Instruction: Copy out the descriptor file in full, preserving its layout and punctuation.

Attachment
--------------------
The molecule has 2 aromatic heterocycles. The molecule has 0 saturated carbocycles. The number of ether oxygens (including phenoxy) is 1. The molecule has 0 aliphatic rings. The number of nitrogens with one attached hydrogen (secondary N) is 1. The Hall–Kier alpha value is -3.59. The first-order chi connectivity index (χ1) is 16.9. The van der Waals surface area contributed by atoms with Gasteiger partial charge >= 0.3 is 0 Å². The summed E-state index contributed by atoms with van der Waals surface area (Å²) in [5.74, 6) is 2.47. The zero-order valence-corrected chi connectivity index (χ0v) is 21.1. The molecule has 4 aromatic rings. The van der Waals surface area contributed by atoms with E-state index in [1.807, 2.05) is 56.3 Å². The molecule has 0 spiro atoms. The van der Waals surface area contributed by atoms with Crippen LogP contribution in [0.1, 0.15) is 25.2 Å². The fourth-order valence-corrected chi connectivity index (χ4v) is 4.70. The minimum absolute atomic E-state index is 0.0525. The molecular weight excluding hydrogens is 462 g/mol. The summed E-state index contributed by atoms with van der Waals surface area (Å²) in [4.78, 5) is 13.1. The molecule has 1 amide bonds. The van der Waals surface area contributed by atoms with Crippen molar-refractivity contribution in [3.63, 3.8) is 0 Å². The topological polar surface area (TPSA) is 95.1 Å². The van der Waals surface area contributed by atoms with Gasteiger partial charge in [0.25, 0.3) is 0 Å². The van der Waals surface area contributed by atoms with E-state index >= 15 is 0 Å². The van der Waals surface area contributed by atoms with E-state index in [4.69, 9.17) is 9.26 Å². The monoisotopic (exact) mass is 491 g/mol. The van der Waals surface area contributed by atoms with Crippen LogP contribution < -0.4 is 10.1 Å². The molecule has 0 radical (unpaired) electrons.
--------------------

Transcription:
The molecule has 2 aromatic heterocycles. The molecule has 0 saturated carbocycles. The number of ether oxygens (including phenoxy) is 1. The molecule has 0 aliphatic rings. The number of nitrogens with one attached hydrogen (secondary N) is 1. The Hall–Kier alpha value is -3.59. The first-order chi connectivity index (χ1) is 16.9. The van der Waals surface area contributed by atoms with Gasteiger partial charge >= 0.3 is 0 Å². The summed E-state index contributed by atoms with van der Waals surface area (Å²) in [5.74, 6) is 2.47. The zero-order valence-corrected chi connectivity index (χ0v) is 21.1. The molecule has 4 aromatic rings. The van der Waals surface area contributed by atoms with E-state index in [1.807, 2.05) is 56.3 Å². The molecule has 0 spiro atoms. The van der Waals surface area contributed by atoms with Crippen LogP contribution in [0.1, 0.15) is 25.2 Å². The fourth-order valence-corrected chi connectivity index (χ4v) is 4.70. The minimum absolute atomic E-state index is 0.0525. The molecular weight excluding hydrogens is 462 g/mol. The summed E-state index contributed by atoms with van der Waals surface area (Å²) in [4.78, 5) is 13.1. The molecule has 1 amide bonds. The van der Waals surface area contributed by atoms with Crippen molar-refractivity contribution in [3.63, 3.8) is 0 Å². The topological polar surface area (TPSA) is 95.1 Å². The van der Waals surface area contributed by atoms with Gasteiger partial charge in [0.25, 0.3) is 0 Å². The van der Waals surface area contributed by atoms with E-state index >= 15 is 0 Å². The van der Waals surface area contributed by atoms with E-state index in [4.69, 9.17) is 9.26 Å². The monoisotopic (exact) mass is 491 g/mol. The van der Waals surface area contributed by atoms with Crippen LogP contribution < -0.4 is 10.1 Å². The molecule has 0 radical (unpaired) electrons.